Differences Between Post-Authorization Adverse Drug Reactions of Biopharmaceuticals and Small Molecules

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The nature of adverse drug reactions observed post-authorization for biopharmaceuticals differs from that observed for chemically synthesized, small molecules (SMs). However, it remains unclear how much of the observed differences can be attributed to differences in authorized indications of the two product groups.


To investigate if the nature of adverse drug reactions identified post-authorization for biopharmaceuticals differs from those of SMs within the same anatomical therapeutic chemical (ATC) group.


We analyzed safety issues included in post-authorization, changes to the Summary of Product Characteristics of centrally approved products in the European Union classified in the ATC main group of ‘antineoplastic and immunomodulating agents’. Generics and biosimilars were excluded. All issues identified during 2004–2011 were analyzed for differences in nature and timing between biopharmaceutical and SM products, at different ATC levels.


A total of 747 adverse drug reactions were identified; 361 for biopharmaceuticals and 386 for SMs. Within the sub group of immunosuppressants, neoplasms (20 % vs 2 %, p < 0.01) and infections and infestations (22 % vs 9 %, p < 0.01) occurred significantly more frequent for biopharmaceuticals. Adverse drug reactions of SMs were more often renal and urinary disorders (7 % vs 0 %, p < 0.01), blood and lymphatic system disorders (10 % vs 3 %, p = 0.04), and vascular disorders (7 % vs 1 %, p = 0.02). In the subgroup of antineoplastics, immune system disorders occurred more frequently for biopharmaceuticals, (6 % vs 1 %, p = 0.04). With the exception of immune system disorders and renal disorders, the overall differences between biopharmaceuticals and SMs were mostly caused by products authorized as immunosuppressants. For the subset of products authorized after 2004, the median time to the first safety issue was 18 months (95 % CI 12.4–21.5) for biopharmaceuticals and 17 months (95 % CI 12.5–21.5) for SMs and did not differ significantly within subgroups.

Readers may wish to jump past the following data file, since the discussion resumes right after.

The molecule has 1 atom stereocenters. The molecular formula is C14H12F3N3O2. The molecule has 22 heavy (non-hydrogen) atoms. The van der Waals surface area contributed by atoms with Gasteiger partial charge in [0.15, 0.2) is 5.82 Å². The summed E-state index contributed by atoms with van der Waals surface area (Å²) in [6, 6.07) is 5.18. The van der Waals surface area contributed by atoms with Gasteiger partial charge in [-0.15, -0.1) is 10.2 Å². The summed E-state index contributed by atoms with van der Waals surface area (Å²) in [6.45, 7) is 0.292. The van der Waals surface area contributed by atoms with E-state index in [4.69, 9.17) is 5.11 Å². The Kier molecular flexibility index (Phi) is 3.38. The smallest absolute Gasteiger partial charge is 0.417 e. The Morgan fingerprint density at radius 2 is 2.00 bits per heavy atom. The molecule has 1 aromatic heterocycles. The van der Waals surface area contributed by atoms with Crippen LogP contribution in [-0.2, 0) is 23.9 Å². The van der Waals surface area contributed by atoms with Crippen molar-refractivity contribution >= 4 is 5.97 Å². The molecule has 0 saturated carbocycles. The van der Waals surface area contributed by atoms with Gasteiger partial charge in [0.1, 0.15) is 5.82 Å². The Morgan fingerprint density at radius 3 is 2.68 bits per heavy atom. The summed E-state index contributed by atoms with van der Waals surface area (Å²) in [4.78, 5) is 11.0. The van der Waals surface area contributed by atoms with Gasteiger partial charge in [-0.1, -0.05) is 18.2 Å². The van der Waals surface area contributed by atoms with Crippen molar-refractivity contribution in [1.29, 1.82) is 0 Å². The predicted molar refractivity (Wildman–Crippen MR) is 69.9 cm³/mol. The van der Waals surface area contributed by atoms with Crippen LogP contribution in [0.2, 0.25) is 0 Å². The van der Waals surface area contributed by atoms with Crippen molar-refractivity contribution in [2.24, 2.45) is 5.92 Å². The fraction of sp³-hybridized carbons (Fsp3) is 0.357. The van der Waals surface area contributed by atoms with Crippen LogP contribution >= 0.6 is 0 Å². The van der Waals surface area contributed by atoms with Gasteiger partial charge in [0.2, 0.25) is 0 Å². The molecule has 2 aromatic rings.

Even within a group of medicinal products approved in the same indication, differences were observed in the nature of adverse drug reactions between biopharmaceuticals and SMs. The considerable differences in the nature of adverse drug reactions between biopharmaceuticals and SMs were not associated with differences in the timing of regulatory actions.

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